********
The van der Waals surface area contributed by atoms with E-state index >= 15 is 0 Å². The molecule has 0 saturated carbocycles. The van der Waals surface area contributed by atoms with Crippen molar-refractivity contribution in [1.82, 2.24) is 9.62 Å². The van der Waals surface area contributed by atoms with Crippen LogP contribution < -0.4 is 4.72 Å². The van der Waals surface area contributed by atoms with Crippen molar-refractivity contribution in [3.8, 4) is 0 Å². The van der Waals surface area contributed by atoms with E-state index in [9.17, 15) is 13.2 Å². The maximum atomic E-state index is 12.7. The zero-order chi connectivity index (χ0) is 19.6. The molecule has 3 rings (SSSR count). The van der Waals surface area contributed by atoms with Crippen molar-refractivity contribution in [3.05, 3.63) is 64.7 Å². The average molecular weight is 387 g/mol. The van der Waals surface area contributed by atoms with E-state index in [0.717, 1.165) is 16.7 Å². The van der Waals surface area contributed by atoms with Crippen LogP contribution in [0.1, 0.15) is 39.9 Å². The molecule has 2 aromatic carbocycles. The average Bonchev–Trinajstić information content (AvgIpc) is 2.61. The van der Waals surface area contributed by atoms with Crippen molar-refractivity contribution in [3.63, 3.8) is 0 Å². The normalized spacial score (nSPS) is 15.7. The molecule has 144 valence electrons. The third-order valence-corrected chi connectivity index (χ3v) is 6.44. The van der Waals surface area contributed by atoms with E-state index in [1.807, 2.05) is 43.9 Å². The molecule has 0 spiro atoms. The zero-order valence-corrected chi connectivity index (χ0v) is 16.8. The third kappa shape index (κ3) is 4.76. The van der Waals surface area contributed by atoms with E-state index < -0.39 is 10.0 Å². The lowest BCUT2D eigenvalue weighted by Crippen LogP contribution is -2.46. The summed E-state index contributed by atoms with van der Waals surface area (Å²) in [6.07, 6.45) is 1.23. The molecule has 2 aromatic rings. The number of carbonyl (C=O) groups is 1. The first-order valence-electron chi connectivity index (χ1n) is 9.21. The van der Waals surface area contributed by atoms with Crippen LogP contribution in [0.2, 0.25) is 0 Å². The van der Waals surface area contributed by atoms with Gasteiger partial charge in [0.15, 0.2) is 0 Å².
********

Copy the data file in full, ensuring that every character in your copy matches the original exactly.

The van der Waals surface area contributed by atoms with E-state index >= 15 is 0 Å². The molecule has 0 saturated carbocycles. The van der Waals surface area contributed by atoms with Crippen molar-refractivity contribution in [1.82, 2.24) is 9.62 Å². The van der Waals surface area contributed by atoms with Crippen LogP contribution < -0.4 is 4.72 Å². The van der Waals surface area contributed by atoms with Crippen molar-refractivity contribution in [3.8, 4) is 0 Å². The van der Waals surface area contributed by atoms with E-state index in [9.17, 15) is 13.2 Å². The maximum atomic E-state index is 12.7. The zero-order chi connectivity index (χ0) is 19.6. The molecule has 3 rings (SSSR count). The van der Waals surface area contributed by atoms with Crippen molar-refractivity contribution in [3.05, 3.63) is 64.7 Å². The average molecular weight is 387 g/mol. The van der Waals surface area contributed by atoms with E-state index in [0.717, 1.165) is 16.7 Å². The van der Waals surface area contributed by atoms with Crippen LogP contribution in [0.1, 0.15) is 39.9 Å². The molecule has 2 aromatic carbocycles. The average Bonchev–Trinajstić information content (AvgIpc) is 2.61. The van der Waals surface area contributed by atoms with Crippen molar-refractivity contribution in [3.63, 3.8) is 0 Å². The normalized spacial score (nSPS) is 15.7. The molecule has 144 valence electrons. The third-order valence-corrected chi connectivity index (χ3v) is 6.44. The van der Waals surface area contributed by atoms with E-state index in [1.807, 2.05) is 43.9 Å². The molecule has 0 spiro atoms. The zero-order valence-corrected chi connectivity index (χ0v) is 16.8. The third kappa shape index (κ3) is 4.76. The van der Waals surface area contributed by atoms with E-state index < -0.39 is 10.0 Å². The lowest BCUT2D eigenvalue weighted by Crippen LogP contribution is -2.46. The summed E-state index contributed by atoms with van der Waals surface area (Å²) in [6.07, 6.45) is 1.23. The molecule has 2 aromatic rings. The number of carbonyl (C=O) groups is 1. The first-order valence-electron chi connectivity index (χ1n) is 9.21. The van der Waals surface area contributed by atoms with Crippen LogP contribution in [0.2, 0.25) is 0 Å². The van der Waals surface area contributed by atoms with Gasteiger partial charge in [0.15, 0.2) is 0 Å².